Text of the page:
Cal Newport ’04 Discusses Changes Ahead From AI

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The Montgomery Fellow allays some of the fears about artificial intelligence.

Cal Newport '04 talks about artificial intelligence.
Montgomery Fellow Cal Newport ’04 delivers a talk, How Worried Should We Be About AI?, at Filene Auditorium on Wednesday. (Photo by Katie Lenhart)

Cal Newport ’04 is not worried about ChatGPT taking over the world or destroying jobs.

But he does see artificial intelligence systems changing workplaces and academia, topics he addressed before a crowd of about 150 people in Filene Auditorium on Wednesday.

“It’s not that we should let our guard down,” the Montgomery Fellow and visiting faculty member in the Department of Computer Science said. “But our cortisol level can decrease just a little.” 

Newport, an associate professor of computer science at Georgetown University, also writes articles for The New Yorker and best-selling books on culture and technology.

A former columnist for The Dartmouth and editor of The Dartmouth Jack-o-Lantern humor magazine, he credits Dartmouth’s commitment to liberal arts with his ability to explore technical issues in an approachable way. 

“At Dartmouth, this idea that you could be studying world-class science and at the same time embrace the arts … that was actually quite common,” Newport said.

Jacob H. Strauss 1922 Professor of Music Steve Swayne, the director of the Montgomery Fellows Program, says Dartmouth is pleased to have Newport, an alumnus expert in his field, on campus this summer.

“Cal’s return shows our faculty that what we do matter and provides our students with a concrete example of how they can be agents of change in the world,” Swayne says.

Newport began his speech by explaining how an AI system like ChatGPT responds to questions with human-sounding answers. The AI chatbot is not “thinking” about the answer, or even the question, when it’s fed a prompt.

“And this is where it’s sometimes surprising for people,” Newport said. “What’s it going to spit out? It’s just a single word.”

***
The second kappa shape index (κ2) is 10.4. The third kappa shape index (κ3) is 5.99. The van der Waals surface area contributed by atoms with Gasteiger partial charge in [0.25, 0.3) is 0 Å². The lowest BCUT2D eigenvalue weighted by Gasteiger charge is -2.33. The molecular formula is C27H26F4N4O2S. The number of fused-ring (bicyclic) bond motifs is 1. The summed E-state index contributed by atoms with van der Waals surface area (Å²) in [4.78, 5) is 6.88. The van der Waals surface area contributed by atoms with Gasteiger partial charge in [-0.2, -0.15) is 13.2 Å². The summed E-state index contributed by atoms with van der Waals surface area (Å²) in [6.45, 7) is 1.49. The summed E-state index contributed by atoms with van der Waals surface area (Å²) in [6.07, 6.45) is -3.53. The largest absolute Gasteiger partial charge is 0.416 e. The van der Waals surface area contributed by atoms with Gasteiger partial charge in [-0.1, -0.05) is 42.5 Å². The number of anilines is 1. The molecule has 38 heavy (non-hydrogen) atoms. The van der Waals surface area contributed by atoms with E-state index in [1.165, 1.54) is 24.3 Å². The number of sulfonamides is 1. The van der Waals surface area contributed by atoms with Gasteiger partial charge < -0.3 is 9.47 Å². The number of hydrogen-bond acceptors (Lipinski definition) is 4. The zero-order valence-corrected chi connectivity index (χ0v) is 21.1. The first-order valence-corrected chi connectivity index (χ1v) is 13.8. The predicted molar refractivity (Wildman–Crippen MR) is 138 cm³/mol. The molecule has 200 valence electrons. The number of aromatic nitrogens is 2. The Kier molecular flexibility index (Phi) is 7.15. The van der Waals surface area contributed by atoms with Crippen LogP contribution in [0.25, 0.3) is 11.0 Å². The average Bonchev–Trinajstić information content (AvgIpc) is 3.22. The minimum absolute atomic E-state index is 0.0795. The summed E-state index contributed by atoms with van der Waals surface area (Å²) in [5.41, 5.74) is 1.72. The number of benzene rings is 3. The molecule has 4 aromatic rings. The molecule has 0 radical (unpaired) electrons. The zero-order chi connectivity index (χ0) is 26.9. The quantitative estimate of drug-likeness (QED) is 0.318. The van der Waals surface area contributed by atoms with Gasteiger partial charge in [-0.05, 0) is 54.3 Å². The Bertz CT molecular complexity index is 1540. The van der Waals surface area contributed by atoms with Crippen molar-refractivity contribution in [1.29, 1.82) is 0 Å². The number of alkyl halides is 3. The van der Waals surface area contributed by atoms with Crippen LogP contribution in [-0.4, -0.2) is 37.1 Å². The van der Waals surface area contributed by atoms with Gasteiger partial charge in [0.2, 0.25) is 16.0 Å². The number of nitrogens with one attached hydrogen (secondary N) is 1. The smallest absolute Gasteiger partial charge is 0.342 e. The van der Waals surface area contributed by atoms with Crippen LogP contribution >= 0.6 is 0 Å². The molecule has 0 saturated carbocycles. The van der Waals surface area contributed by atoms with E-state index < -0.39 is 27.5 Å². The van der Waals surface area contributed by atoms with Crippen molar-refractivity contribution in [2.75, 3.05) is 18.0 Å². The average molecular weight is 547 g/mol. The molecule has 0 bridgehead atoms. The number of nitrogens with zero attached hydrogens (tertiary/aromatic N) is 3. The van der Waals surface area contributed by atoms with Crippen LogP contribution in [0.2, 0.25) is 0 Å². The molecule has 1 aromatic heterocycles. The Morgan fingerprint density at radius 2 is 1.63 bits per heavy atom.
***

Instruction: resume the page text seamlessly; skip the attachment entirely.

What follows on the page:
Systems like ChatGPT predict what the next word will be through probability of what it’s seen before, as well as cues from the prompt it’s been given and grammar rules. Then it repeats the entire process to find the next word.

It’s like a near-sighted frog that only looks one lily pad ahead. Systems like ChatGPT don’t have a memory of the past or a destination in mind. They’re just searching for the next place to hop.

But how do advanced chatbots sound so composed, Newport asked? It’s not a new mechanism. The answer is scale.

Cal Newport '04 talks with professor SouYoung Jin.
Cal Newport ’04 speaks with Assistant Professor of Computer Science Souyoung Jin after his talk. (Photo by Katie Lenhart)

“You could fill an entire Baker-Berry Library full of books just describing different patterns it might recognize and different chains of logic it might use … and still have way more books than you had room to actually put into it,” Newport said. “This incomprehensible scale is part of what allows these models to be so impressive.”

Despite that, AI systems are not alive in any sense of the word. They have no ability to reflect or change. With multiple processors grinding out word choices simultaneously, there’s not even a single intelligence to worry about, he said. All they do is pick out one word, over and over.

“They will not accidentally become self-aware,” Newport assured the audience. Maybe someday a system like ChatGPT could be used as part of a true AI—and tech leaders have expressed concerns about that possibility—but that’s not what we have today.